Not many of the Blockhouses experienced any action, merely boredom, which indicates the effectiveness of these structures! Not one bridge where the blockhouses were sited and manned was ever blown.
After the war the blockhouses fell into disuse and many were stripped for basic building materials. The stone blockhouses of Wolseley have survived mainly due to being on private property and they are a wonderful piece of history to come and experience. The Blockhouse next to the R43 in Wolseley now has a stable set of stairs for entry and is accessible for tours.
Please contact Natasha Dicey on 082 7807516 for any further information or tours of the Blockhouse.
Evaluating your riding skill and comfort correctly, before joining us on a ride, are essential for your safety and enjoyment. Unfortunately for many infrequent riders they have little to compare to so please always ask if you are unsure.
Many establishments are happy to "pack 'em in and pack 'em out" but Safety is our first priority and we do prefer that our guests enjoy their experience with us.
Our horses are well schooled, accustomed to the trails and do a great job of adjusting to different riders, regardless if they are novice or advanced. We have trails and horses to suit all levels, literally from novice and never ridden to experienced and competitive riders.
However we are dependent on your evaluation of your riding skill when you book.
Unless you are traveling as part of a group, you will usually be riding with other guests. Advanced riders are (understandably) likely to get frustrated if they are forced to walk on the Witzenberg Trail. This happens when inexperienced riders overestimate their riding ability.
Horse riding uses a very different set of muscles to your normal fitness, so if you are unfit we recommend that you book the shorter trail ride to avoid being too stiff. We don't recommend more than an hour and a half for beginners or anyone who has not ridden before. We don't recommend more than 2 hours in the saddle for novices and unfit riders.
Rather underestimate your riding skills unless you are an experienced horse rider.
Riding out in the open and riding foreign horses can "upset" guests who have only ever ridden in an enclosed area or only ride one horse.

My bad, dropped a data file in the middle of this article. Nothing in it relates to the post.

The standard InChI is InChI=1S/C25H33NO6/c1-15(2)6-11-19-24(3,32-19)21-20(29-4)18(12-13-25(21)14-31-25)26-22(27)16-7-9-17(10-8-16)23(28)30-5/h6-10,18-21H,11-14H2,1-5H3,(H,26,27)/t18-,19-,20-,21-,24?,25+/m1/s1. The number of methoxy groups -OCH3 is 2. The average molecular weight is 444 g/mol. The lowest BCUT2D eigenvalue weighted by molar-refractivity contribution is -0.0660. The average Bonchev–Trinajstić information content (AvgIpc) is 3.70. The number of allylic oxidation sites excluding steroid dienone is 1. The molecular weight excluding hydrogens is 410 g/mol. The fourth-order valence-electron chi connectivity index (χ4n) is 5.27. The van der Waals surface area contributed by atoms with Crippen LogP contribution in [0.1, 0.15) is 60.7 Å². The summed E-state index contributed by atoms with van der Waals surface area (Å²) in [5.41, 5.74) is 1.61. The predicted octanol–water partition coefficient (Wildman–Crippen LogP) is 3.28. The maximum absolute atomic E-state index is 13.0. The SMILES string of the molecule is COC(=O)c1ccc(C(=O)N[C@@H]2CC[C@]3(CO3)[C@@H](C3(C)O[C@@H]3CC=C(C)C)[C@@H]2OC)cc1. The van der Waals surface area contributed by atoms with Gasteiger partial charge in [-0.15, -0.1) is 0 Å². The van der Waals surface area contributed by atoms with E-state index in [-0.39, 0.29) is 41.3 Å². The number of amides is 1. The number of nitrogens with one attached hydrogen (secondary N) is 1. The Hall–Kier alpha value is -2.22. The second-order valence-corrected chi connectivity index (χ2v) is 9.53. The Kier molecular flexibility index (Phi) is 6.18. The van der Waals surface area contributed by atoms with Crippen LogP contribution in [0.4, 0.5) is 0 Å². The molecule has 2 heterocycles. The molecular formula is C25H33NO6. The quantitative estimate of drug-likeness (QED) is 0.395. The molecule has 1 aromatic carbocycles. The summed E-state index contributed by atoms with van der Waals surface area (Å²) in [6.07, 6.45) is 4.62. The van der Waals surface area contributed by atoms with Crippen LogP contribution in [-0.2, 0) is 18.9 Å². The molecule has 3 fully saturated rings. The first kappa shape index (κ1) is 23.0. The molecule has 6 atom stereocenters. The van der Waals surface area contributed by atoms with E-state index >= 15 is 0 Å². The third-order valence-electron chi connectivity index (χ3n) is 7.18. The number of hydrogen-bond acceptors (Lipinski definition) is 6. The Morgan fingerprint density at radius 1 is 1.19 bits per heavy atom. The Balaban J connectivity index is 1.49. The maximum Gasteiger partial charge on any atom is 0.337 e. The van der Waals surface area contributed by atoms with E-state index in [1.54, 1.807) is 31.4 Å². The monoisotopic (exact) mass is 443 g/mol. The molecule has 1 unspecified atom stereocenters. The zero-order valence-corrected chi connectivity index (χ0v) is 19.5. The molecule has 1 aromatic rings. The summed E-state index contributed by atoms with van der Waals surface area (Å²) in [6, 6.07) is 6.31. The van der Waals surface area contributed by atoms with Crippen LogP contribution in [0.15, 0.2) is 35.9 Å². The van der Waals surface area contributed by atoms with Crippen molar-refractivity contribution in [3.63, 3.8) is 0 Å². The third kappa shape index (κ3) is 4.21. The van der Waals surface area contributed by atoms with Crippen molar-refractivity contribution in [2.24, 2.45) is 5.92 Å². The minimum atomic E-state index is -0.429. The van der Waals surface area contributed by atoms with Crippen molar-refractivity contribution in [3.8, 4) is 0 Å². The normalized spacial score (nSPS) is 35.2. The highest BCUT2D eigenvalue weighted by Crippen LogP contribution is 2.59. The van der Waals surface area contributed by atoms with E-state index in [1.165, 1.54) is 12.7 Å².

There is nothing quite so rewarding as seeing a nervous or novice rider relax and start enjoying their horses, or advanced riders enjoying the freedom of a good canter.
We really enjoy having time to relax riders and teach some basic skills out on the trail, but we can only really allow time for this if you have booked a trail with riders of a similar level.
Are you truly comfortable at a canter?
Many see themselves as romantically galloping across the plains either as Clint Eastwood or Julia Roberts.. but without the practice it can turn into something closer to a nightmare on a runaway train.. or at the very least some extreme discomfort to certain body parts.
If you have never had any formal instruction or if you still need to hold onto the saddle at any speed, are not sure of how to use your lower leg or what it means to keep contact with your horses mouth - we highly recommend rating yourself as a novice rider.
Many of our guests book a short course in riding when they suddenly realise how much more they enjoy horse riding when they actually know what they are doing and start to feel in control of their horse. Once you have the basics it is like riding a bicycle, even if you don't ride regularly, you will be much safer when you do!
When in doubt ask and we will gladly assist you in choosing the best trail ride!
Some guests are somewhat taken aback when we ask about their height and weight when booking a horse ride, one gentleman even said that he "didn't discuss his weight.." and occasionally we have had guests who have clearly underestimated their weights!
Whilst it can be a touchy subject for some and can become awkward - it is even more so for the horse who will be carrying you!
Horses can comfortably carry about 15 to 20% of their weight - over that it not only causes the horse pain and discomfort, but it also becomes unsafe for both horse and rider.
Imagine how unstable you are when carrying a weight on your back, if you trip or slide, the weight unbalances you and you are more likely to fall - the same applies for the horse.
Experienced riders generally ride in better balance with the horse, whereas novice riders tend to "sit heavy".
Another important factor is physical fitness and mobility, in order to get into and out of the saddle, you will need some physical condition in order to support your body weight while you swing your leg over the horses back.
If you have a knee or ankle injury, do discuss with us so we can arrange the ideal activity for you.
When in doubt ask, please don't try to take a chance, we cannot endanger our horses or your safety.
Currently our maximum weight restriction is 95kgs - if you are tall and a few kilo's over, please just discuss with us.
I truly had the most amazing day out! Jo and John took me and my 4 year old twins out on the most amazing ride along the mountain range just outside Tulbagh. Me being slightly hesitant at first (I am a novice rider....) was a converted horse lover at the end of our trip. Needless to say that Jo and John effortlessly looked after my little boys and the slightly nervous mum. They have such vast experience, great patience and confidence with horses which was so important to me when I decided to take my still rather small boys out with me. They managed to teach my boys and myself the basics of riding which enabled us to have such a great family day out. The views were amazing and the horses just adorable. I cannot wait to get back on in the saddle for another memorable day and would recommend anyone (with or without kids) to do the same.
John & Jo
We are the owners of horseAbout Trails & Adventures in the Western Cape.
“We left the premises with heart full of joy, love for these amazing horses and admiration for the lifestyle of John and his family.”